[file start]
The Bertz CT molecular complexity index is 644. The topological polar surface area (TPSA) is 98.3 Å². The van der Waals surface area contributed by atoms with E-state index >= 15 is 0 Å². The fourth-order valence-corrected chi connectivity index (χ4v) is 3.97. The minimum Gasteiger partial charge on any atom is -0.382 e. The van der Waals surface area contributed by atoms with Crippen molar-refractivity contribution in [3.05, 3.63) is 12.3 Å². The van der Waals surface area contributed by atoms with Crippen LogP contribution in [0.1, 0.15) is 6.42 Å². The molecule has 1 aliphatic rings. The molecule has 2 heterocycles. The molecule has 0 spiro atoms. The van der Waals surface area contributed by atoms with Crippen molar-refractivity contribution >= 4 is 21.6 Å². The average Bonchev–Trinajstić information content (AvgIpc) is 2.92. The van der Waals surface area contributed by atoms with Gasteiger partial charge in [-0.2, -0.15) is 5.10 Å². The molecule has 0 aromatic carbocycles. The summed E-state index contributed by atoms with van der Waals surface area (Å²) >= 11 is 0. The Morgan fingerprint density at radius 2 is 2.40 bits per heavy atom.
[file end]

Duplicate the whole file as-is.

The Bertz CT molecular complexity index is 644. The topological polar surface area (TPSA) is 98.3 Å². The van der Waals surface area contributed by atoms with E-state index >= 15 is 0 Å². The fourth-order valence-corrected chi connectivity index (χ4v) is 3.97. The minimum Gasteiger partial charge on any atom is -0.382 e. The van der Waals surface area contributed by atoms with Crippen molar-refractivity contribution in [3.05, 3.63) is 12.3 Å². The van der Waals surface area contributed by atoms with Crippen LogP contribution in [0.1, 0.15) is 6.42 Å². The molecule has 1 aliphatic rings. The molecule has 2 heterocycles. The molecule has 0 spiro atoms. The van der Waals surface area contributed by atoms with Crippen molar-refractivity contribution >= 4 is 21.6 Å². The average Bonchev–Trinajstić information content (AvgIpc) is 2.92. The van der Waals surface area contributed by atoms with Gasteiger partial charge in [-0.2, -0.15) is 5.10 Å². The molecule has 0 aromatic carbocycles. The summed E-state index contributed by atoms with van der Waals surface area (Å²) >= 11 is 0. The Morgan fingerprint density at radius 2 is 2.40 bits per heavy atom.